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Still wheels

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The harvest moon emerged from the ashes of a smoldering sunset two weeks ago, as though someone had plunked a quarter into the slot of sky directly above the horizon. The air was crisp and irresistibly sweet, and I wanted to fill my lungs with it. I hopped on my bike and pedaled toward the green hills of Dorothea Dix, hoping to catch the moon as it crested the Raleigh skyline. But the rise of the autumnal marker meant that dark fell fast, faster than I had anticipated.

The shiny quarter established itself in the night sky, dispensing all remnants of sunset beneath it. I sat on a grassy patch of land and looked at the city, now blanketed in low, silvery light. In my haste, I realized, I had done a dumb and dangerous thing: I had forgotten my bike lights at home.

According to the most recent N.C. Department of Transportation study, September is the deadliest month to be a cyclist in this state. Although bikes account for less than 1 percent of all travel in the United States, cyclists constitute 2 percent of all traffic fatalities, and an additional 2 percent of traffic-related injuries each year. Twice I've been hit by a car, breaking an elbow the first time, a wrist the second. Twice the driver has left the scene.

Although the bones have mended, the sting remains. I get nervous around cars, so I often choose to walk rather than bike. But even that has its problems: To lower the risk of injury, it's imperative cyclists remain visible and present in the roadways, though that feels counterintuitive each time a whip of wind alerts me to a car's malicious drive-by. (There's a term for this, by the way—"a buzz." A study by the University of North Carolina Highway Safety Research Center found that while 1.2 percent of bicycle crashes involve a "buzz," 22 percent of those crashes result in serious injury or death.)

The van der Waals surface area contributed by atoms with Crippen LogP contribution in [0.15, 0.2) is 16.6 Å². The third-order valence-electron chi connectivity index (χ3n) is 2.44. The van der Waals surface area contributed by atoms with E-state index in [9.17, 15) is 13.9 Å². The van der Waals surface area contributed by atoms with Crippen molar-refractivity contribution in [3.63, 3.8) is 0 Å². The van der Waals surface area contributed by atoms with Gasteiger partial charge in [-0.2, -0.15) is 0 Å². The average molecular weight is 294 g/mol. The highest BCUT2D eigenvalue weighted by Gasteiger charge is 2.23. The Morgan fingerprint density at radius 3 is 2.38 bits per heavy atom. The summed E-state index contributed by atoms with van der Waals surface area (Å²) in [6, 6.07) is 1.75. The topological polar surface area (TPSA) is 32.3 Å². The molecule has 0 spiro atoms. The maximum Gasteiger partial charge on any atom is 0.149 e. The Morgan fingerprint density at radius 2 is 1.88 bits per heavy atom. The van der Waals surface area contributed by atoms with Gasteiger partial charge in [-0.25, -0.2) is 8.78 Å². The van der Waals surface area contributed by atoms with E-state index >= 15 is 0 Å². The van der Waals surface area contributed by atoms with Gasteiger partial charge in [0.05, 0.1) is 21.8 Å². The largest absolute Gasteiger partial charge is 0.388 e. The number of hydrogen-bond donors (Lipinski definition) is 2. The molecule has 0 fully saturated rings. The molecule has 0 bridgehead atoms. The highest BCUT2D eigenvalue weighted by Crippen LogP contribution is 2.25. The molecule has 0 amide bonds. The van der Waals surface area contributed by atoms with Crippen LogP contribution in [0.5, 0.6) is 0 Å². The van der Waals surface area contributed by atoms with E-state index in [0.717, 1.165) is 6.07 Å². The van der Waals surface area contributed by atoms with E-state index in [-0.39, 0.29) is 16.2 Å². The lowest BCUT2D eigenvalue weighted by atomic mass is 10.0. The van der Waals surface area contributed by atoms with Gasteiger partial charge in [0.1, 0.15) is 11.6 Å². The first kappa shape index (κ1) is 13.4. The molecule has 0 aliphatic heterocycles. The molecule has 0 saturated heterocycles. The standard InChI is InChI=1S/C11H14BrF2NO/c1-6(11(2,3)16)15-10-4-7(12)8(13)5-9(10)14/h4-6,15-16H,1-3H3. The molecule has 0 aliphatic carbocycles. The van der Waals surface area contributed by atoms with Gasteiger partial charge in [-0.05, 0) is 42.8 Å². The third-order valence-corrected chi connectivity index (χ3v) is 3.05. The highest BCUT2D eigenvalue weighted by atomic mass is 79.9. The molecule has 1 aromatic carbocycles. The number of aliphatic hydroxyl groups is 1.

I try to remain cautiously optimistic and proactive. For the past three years, I've worked to promote active ridership in North Carolina through a charity bike race called the Hepcat. Participation in the event has doubled every year, which is wonderful and nerve-racking. Bikers in whiskers and cat ears sidle up to those in Lycra; enthusiastic children pump their brakes next to criterium giants. The liability forms one must sign to participate are, as you might imagine, quite extensive. I worry about the future of such events—and my own, as a cyclist—if riding a bike continues to share more with "adrenaline sports" than simple transportation or leisure.

The night of the harvest moon, I walked the busy downtown thoroughfares, holding my bike at my hip and guiding it down the sidewalk. I got home just in time to catch the 11 o'clock news, where a breaking story interrupted the anchors. At an intersection I passed not 10 minutes before, the front of a bus struck a cyclist, and the back wheels crushed him. He died at the scene, under the silver moon. I imagine that, in the fading distance, the moon must have looked like the large, round O of the vehicle's headlights, shining not quite bright enough through the dark.

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